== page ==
What To See In The Rijksmuseum

The Dutch Golden Age is a refreshing change 

Amsterdam is probably on your travel bucket list for many reasons, and art may not be so prominent on your itinerary. If you can pull yourself away from some of the city’s other attractions, the Rijksmuseum is a must-see (and is a tad more family friendly). Here’s what to seek out in the national museum and art gallery.

Rembrandt's The Night Watch, 1642

Dutch Golden Age
Like many people, you may be bored of endless British museums dedicated to the Renaissance, nativity scenes or uninspiring portraits of monarchs. The Dutch Golden Age was a period in the 17th century that provides a refreshing change from this. Rembrandt is the big name here and his 1642 painting, The Night Watch, is one of the most famous pieces in the museum. But, some of the other paintings from this era are just as fascinating and entertaining, with many focussing on daily home life. Dutch artists loved a good raucous scene, such as Jan Steen’s Two Kinds of Games, where a gross old man basically gropes the landlady whilst the other men play blackjack. Look out for Steen’s other paintings, including The Merry Family, where he manages to convey a really noisy scene just using oil on canvas.

Jan Steen, Two Kinds Of Game, 1660s

Deeper Meaning
Most artists would claim their paintings have deeper meanings, but Dutch art became particularly famous for its symbolism. A good way to suss them out is to go in with the mind of a teenage boy, basically look out for sexual connotations everywhere. The guy holding a baguette? The soldier’s fingers clasping a limp glove? The man holding a recorder between his legs? The operative word here is ‘phallic’. Even a feathered hat has been linked with excessive lust. It’s not just sexual innuendo, though, as symbolism associated with death was another important theme. This was a category called ‘vanitas’ and is where still life symbolises death. Look out for limp flowers and skulls, like in Mignon’s 1660 piece Stilleven met bloemen en een horloge, where the addition of a watch adds more layers of metaphor about fleeting time and end of life.

Abraham Mignon, Stilleven met Bloemen en een Horlage, 1660

This links to the interest in everyday scenes, as well as to important symbolism. This is another category though, as you’ll notice loads and loads of scenes of homelife, but with very few men around. Vermeer is the big name in this theme, with pieces including The Milkmaid, Woman Reading a Letter, and The Little Street. They’re famous predominantly because of their skill, the milk being poured is done in intricate and intimate detail, but there are deeper meanings here too, with often moral implications where women were left alone and then courted by men. Questions of fidelity are implied with portraits of the man of the house looking over the scene.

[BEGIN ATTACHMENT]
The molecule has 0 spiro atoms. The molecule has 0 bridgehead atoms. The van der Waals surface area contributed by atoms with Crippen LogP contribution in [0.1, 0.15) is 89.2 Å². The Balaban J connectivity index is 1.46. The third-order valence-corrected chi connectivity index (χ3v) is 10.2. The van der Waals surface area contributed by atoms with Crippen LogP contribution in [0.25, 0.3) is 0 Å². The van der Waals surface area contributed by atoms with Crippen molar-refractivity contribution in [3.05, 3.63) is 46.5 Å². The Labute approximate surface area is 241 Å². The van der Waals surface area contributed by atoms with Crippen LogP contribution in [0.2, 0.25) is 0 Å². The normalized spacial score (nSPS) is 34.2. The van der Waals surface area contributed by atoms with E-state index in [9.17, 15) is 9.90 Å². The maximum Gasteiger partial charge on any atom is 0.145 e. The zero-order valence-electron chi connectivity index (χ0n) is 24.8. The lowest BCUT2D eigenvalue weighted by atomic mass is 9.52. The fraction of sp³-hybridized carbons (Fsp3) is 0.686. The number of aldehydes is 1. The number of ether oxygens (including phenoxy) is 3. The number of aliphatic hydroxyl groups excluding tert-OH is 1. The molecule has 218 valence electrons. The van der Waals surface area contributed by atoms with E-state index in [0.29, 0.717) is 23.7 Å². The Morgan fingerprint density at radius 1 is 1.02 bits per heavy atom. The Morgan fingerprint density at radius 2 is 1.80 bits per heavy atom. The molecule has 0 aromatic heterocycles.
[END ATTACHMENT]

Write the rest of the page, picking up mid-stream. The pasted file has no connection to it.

Johannes Vermeer, The Little Street, 1657

Well, obviously. You’ll probably see these in tourist shops all over the country, but you may not know why they became so important. Tulip bulbs became really popular in the 1630s, and thus reached extraordinarily high prices. In February 1637, the Dutch stock market crashed when many people went bankrupt over tulip bulbs. Bollongier’s Tulips in A Vase, painted in 1639, relates to how fleeting earthly beauty is.

Hans Bollongier, Tulips in A Vase, 1639

Modern Art
Yes, I’ve spent most of this going on about the Dutch Golden Age, because it is so different from what you may find in an Italian gallery for instance. However, there is loads more to see in the museum. Of course, being in the Netherlands, you can’t miss Van Gogh and his fellow impressionists, although actually, the best place to see his work is probably the Van Gogh Museum down the road, which of course, has a larger collection.

Conceptual Art
There is also a whole floor dedicated to later works which are a lot more complex and conceptual. They’re not to everyone’s taste but Ferdi’s 1968 Womb Tomb is worth a visit, if only so you can say you stood next to a giant hairy womb sofa.

Ferdi, Womb Tomb, 1968

Dodgy Imperialism?
This is a room that is quite challenging, as everything in it is now officially ‘Dutch property’, but is all the result of imperialistic wars and colonisation. The Banjarmasin Diamond, for instance, was taken from round the neck of Sultan Panembahan Adam Van Banjarmasin of South Borneo in 1875. It has been declared state property and now sits on display. It’s important to go to displays like this and think about the morals of these issues, and whether we can learn more about Java and Bornean communities this way, or whether these objects should be on display at all.
One of the dolls houses on display 

Dolls Houses
On a lighter subject is this room filled with two huge dolls houses. They weren’t built for kids but for wealthy women who dedicated a lot of time and money to making them as realistic as possible. Petronella Oortman’s dolls’ houses, which you can see here, are unusual as the pieces were made entirely in the same way and using the same materials as their regular counterparts. Her dolls’ house cost as much as an actual house on the canal in Amsterdam, which is pretty mind blowing. They will definitely make you either want to crawl inside and live there, or go out and start collecting Playmobil.

So, there you have it, a rough guide of some major attractions in the Rijksmuseum, Amsterdam. Of course, there’s always more to see, but this should give you a good start…

Let me know in the comments what your favourite piece is in the museum.

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